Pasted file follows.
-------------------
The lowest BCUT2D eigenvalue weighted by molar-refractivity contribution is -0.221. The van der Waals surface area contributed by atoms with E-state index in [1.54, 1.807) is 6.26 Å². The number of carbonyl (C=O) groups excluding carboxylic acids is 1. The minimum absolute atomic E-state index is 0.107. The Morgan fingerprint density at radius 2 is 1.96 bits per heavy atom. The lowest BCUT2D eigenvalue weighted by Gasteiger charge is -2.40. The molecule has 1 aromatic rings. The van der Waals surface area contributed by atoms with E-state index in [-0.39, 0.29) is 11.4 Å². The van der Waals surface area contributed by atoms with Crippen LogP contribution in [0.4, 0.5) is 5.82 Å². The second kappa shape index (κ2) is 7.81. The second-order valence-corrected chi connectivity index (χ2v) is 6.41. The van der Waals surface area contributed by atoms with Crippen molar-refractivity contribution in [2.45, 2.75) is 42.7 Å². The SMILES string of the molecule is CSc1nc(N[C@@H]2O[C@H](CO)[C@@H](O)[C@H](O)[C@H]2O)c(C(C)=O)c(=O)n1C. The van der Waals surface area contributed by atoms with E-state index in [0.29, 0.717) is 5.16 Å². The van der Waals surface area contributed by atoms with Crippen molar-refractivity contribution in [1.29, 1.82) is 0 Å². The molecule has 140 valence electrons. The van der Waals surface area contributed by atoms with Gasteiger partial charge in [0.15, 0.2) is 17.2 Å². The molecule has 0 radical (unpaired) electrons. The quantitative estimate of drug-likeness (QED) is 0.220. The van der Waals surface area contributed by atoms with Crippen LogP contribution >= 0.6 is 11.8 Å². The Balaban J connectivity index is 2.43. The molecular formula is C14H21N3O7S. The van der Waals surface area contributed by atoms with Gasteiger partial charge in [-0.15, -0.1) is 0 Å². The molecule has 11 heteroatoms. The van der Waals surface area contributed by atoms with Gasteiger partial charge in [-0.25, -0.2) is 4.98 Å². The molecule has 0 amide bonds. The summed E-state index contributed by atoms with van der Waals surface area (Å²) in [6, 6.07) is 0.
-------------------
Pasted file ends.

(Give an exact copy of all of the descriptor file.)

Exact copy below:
The lowest BCUT2D eigenvalue weighted by molar-refractivity contribution is -0.221. The van der Waals surface area contributed by atoms with E-state index in [1.54, 1.807) is 6.26 Å². The number of carbonyl (C=O) groups excluding carboxylic acids is 1. The minimum absolute atomic E-state index is 0.107. The Morgan fingerprint density at radius 2 is 1.96 bits per heavy atom. The lowest BCUT2D eigenvalue weighted by Gasteiger charge is -2.40. The molecule has 1 aromatic rings. The van der Waals surface area contributed by atoms with E-state index in [-0.39, 0.29) is 11.4 Å². The van der Waals surface area contributed by atoms with Crippen LogP contribution in [0.4, 0.5) is 5.82 Å². The second kappa shape index (κ2) is 7.81. The second-order valence-corrected chi connectivity index (χ2v) is 6.41. The van der Waals surface area contributed by atoms with Crippen molar-refractivity contribution in [2.45, 2.75) is 42.7 Å². The SMILES string of the molecule is CSc1nc(N[C@@H]2O[C@H](CO)[C@@H](O)[C@H](O)[C@H]2O)c(C(C)=O)c(=O)n1C. The van der Waals surface area contributed by atoms with E-state index in [0.29, 0.717) is 5.16 Å². The van der Waals surface area contributed by atoms with Crippen molar-refractivity contribution in [1.29, 1.82) is 0 Å². The molecule has 140 valence electrons. The van der Waals surface area contributed by atoms with Gasteiger partial charge in [0.15, 0.2) is 17.2 Å². The molecule has 0 radical (unpaired) electrons. The quantitative estimate of drug-likeness (QED) is 0.220. The van der Waals surface area contributed by atoms with Crippen LogP contribution >= 0.6 is 11.8 Å². The Balaban J connectivity index is 2.43. The molecular formula is C14H21N3O7S. The van der Waals surface area contributed by atoms with Gasteiger partial charge in [-0.15, -0.1) is 0 Å². The molecule has 11 heteroatoms. The van der Waals surface area contributed by atoms with Gasteiger partial charge in [-0.25, -0.2) is 4.98 Å². The molecule has 0 amide bonds. The summed E-state index contributed by atoms with van der Waals surface area (Å²) in [6, 6.07) is 0.